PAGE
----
Good tenants are hard to find. So, once you find them, you want to keep them. But when it comes time to renew the lease – do you raise the rent? How do you know if your rent increase will result in the tenant looking to reside elsewhere?
If you want to keep your tenant and raise the rent, we’ve got some tips for you that you will not want to miss.
Small annual increases
A tenant who suddenly encounters a rent increase of $100 or more monthly may consider moving when the lease expires. However, a tenant with a rent rate hike of $20.00 may find that the hassle of securing a new rental, combined with packing and moving may not be worth it and agree to paying the increase.
If you want to keep your good tenant, you want to increase the rent a small amount each year. Over time, this adds up. But by presenting it to your tenant little by little, it is less of a shock to the financials.
Communication is key. Don’t just drop off a note, send a text, or send an email that the rent is going to be increased. Verbally speak to your tenant. When doing so, you should advise of the minor increase in rent and see how he or she is enjoying the residence. Discuss any potential upgrades, changes, or concerns that your tenant may have about the property.
If your tenant knows that you are open and receptive, as well as responsive to requests or concerns, he or she will be more likely to not flinch with a rent increase. Just as good tenants are hard to find, so are good landlords.
Give advanced notice
Shocking a tenant into paying your rent increase when their rent is due is not the most professional way to handle business. Even more, it can lead you down a road of missed rent payments or even the loss of a tenant. Instead, give notice in advance.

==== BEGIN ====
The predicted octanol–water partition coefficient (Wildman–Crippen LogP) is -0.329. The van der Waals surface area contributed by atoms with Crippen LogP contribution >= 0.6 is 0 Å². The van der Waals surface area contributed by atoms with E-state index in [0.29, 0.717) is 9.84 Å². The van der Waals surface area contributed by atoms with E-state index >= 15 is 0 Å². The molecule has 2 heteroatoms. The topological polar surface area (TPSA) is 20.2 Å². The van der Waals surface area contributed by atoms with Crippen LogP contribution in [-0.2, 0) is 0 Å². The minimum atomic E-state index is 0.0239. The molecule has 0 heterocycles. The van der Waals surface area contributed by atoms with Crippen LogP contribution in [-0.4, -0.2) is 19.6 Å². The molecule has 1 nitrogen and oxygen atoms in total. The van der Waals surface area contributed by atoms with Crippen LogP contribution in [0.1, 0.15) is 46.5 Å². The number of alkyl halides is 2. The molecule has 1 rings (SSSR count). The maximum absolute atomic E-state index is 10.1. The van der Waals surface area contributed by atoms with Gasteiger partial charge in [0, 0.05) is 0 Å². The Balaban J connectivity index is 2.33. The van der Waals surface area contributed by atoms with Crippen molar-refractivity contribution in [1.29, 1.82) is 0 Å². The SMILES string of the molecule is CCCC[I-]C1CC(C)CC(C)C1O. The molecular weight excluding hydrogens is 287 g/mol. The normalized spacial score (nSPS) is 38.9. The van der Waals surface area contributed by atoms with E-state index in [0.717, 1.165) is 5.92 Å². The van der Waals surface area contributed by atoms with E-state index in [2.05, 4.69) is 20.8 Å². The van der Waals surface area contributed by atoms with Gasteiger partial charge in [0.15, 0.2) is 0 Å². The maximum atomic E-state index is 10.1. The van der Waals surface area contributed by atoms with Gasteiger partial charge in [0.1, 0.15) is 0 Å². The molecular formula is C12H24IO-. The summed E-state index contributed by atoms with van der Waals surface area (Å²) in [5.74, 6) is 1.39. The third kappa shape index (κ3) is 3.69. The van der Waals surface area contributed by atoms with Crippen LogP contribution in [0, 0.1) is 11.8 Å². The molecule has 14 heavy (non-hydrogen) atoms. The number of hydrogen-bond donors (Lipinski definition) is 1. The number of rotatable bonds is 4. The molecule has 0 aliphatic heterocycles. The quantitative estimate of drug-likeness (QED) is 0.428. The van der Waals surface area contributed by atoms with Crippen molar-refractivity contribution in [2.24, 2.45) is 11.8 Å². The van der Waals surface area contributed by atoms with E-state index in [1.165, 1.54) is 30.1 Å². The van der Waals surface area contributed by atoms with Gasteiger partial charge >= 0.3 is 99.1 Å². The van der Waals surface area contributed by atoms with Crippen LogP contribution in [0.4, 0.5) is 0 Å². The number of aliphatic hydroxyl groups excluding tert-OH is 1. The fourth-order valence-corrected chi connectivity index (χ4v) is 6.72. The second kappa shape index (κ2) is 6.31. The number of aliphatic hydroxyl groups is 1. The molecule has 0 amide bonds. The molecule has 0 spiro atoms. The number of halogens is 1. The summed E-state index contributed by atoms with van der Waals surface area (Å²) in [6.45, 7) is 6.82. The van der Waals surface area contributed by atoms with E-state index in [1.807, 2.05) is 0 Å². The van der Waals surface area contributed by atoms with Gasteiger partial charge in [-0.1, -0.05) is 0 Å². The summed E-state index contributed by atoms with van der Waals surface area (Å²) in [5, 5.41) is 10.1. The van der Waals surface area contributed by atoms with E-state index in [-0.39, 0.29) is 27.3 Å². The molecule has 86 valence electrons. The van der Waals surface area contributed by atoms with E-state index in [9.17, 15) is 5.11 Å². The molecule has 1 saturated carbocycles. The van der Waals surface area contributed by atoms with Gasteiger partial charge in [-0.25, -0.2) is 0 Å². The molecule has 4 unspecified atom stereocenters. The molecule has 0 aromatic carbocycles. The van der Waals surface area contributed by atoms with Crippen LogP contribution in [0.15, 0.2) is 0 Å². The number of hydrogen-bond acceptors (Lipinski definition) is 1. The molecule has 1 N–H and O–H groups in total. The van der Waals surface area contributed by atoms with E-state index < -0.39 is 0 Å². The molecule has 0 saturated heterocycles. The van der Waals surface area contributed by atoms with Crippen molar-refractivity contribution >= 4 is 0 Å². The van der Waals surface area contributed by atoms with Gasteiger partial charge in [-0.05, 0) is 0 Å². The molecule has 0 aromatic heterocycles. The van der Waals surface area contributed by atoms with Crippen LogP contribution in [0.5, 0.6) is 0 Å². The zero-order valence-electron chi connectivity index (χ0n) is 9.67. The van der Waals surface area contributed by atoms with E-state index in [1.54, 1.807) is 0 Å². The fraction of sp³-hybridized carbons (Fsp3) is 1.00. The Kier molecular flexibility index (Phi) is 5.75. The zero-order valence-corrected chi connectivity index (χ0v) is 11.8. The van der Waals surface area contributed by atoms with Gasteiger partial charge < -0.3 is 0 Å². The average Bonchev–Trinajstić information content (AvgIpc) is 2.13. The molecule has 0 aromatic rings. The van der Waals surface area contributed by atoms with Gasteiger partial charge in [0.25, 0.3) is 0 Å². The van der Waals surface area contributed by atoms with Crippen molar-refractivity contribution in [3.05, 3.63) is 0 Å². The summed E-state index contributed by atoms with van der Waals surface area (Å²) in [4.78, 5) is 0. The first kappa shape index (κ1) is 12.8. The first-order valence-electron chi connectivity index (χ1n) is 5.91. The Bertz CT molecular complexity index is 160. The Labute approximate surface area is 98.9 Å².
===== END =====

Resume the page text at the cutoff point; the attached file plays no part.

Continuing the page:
Advise your tenant how much the rent is increasing and when the increase will take place. This is best done verbally, reflecting your caring attitude toward the tenant. To cover any legal obligation, be sure to follow up the conversation in writing.
Just like everyone else, your tenants have financial responsibilities. They may need to plan their spending to account for the higher rent payment. However, they cannot do this if they aren’t made aware in advance.
It is important to know that you do not have to explain your reasons for raising the rent. Many landlords feel bad increasing the rent and feel they need to justify why. You are under no obligation for explaining why the rent is increasing. Just make sure you follow all legal procedures (including those stated in the lease) and make yourself aware of all governing laws surrounding this topic.
If done the right way, you absolutely can raise the rent due on your rental property and keep your tenant!
Marina Shlomov, a managing partner at ALH|Podland Rental Homes Property Management is the author of many articles on Landlording, Property Management, and Real Estate Investing. A residential builder in the state of Georgia since 1999 and a property manager, Marina is an investor herself. Her property management company is intended “For Investors” and “By Investors” for a simple reason – she knows what investors’ goals are and she works hard to reach their goals. In her spare time, Marina likes to spend time with her family, friends, garden, read and travel. Check her out atwww.alhpodland.com.
You can find Marina’s articles and comments at @rentalhomesatl on Twitter, on Facebook, Google+, Blogger. and YouTube.